By Dom Ruscio, Partner
It's hard to take issue with the rash of anti-lobbying rhetoric that regularly appears in the media without sounding self-serving or defensive. After all, that's how we make a living.
Fact is, those of us at CRD Associates--and I dare say most of our colleagues in this profession--are just as offended as anyone over any corruption and scandal that surfaces around lobbyists. Like everyone else, we watched as the Jack Abramoff story unfolded, disgusted by the fraud and corruption that permeated the whole sordid affair.
We told ourselves and anyone who would listen that Abramoff was a thief and a manipulator, not a lobbyist. That he and his co-conspirators got their just desserts. And though it meant a lot more paperwork for us, we wholeheartedly supported new laws spawned by the Abramoff trial, such as the Honest Leadership and Open Government Act, designed to increase transparency and accountability.
Soon after he was elected President Obama followed through on campaign promises to restrict lobbyists’ participation in the government process. On his first day in office, he issued Executive Order 13490, which imposed a two-year ban on lobbyists entering the administration from working on issues on which they had lobbied. It also precluded administration officials leaving government from lobbying while he is President. A few months later, federal agencies were discouraged from appointing policy experts who also happened to be registered lobbyists to serve on federal advisory panels.
You don’t like lobbyists, Mr. President. We get that. What we don’t get are the sweeping generalizations and flawed assumptions perpetuated by the media under the guise of promoting “good government.”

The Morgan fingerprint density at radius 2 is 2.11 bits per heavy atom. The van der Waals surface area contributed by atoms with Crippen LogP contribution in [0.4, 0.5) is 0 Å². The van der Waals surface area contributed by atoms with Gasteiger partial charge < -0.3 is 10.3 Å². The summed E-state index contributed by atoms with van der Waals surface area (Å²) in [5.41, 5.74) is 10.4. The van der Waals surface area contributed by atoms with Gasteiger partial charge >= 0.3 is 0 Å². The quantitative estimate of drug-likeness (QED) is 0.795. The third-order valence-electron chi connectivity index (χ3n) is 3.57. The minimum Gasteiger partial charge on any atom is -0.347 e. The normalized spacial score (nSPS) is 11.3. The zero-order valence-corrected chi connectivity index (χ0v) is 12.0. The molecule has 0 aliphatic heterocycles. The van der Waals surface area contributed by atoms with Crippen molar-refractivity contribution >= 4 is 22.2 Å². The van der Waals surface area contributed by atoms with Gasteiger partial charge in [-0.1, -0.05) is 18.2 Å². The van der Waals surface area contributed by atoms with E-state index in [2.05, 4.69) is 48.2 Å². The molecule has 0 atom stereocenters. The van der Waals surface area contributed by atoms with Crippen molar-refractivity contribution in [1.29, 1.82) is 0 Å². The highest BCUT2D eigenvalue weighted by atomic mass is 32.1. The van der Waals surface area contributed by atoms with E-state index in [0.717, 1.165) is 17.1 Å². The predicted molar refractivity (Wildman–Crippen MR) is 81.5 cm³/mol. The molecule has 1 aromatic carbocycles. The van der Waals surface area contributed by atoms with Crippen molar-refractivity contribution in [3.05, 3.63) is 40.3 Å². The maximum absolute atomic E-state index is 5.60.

Think Progress recently reported about a forthcoming article in Perspectives on Politics, researched and written by Martin Gilens of Princeton University and Benjamin I. Page of Northwestern University. According to Gilens and Page, America's policymakers respond almost exclusively to the preferences of the economically advantaged. The two scholars matched a data set of policy issues up against surveys of public opinion and concluded “ordinary citizens…have little or no independent influence on policy at all.” Think Progress took the finding one step further, titling their blog, “The government listens to lobbyists [emphasis added] and the wealthy, not you and me.”
Vilifying lobbyists. How original.
True, it’s rare for one ordinary person to make a difference, but it happens. Ever heard of America’s Missing: Broadcast Emergency Response? You might recognize it as AMBER Alert, named after Amber Hagerman, the 9-year-old Texas girl who was abducted and murdered. Or Geraldine Dietz Fox, a hearing impaired native of Pennsylvania who was frustrated by how little was being done to address deafness and other communication disorders, Ms. Fox came to Washington in 1986 to launch a one-person campaign. A little more than two years later Congress passed and President Reagan signed into law legislation creating the National Institute on Deafness and Other Communication Disorders.
Yes, one-person lobbying campaigns are rare. But there certainly are plenty of examples of individuals banding together to get a problem addressed. CRD Associates has been proud to work with dozens of grassroots-based groups representing hundreds of “ordinary” citizens—parents of children with rare diseases, health care providers serving our most vulnerable, scientists, educators—who saw a wrong and worked to right it under the guidance of a professional—a lobbyist.
Advocating a cause--alone, in a group, or with the help of a lobbyist--represents the very core of our representative government and our constitutionally guaranteed freedoms: The First Amendment right of every citizen to petition our government. Many, like President Obama, characterize themselves as community activists. But isn’t that a lobbyist in all but name? Lobbyists just happen to do it for a living.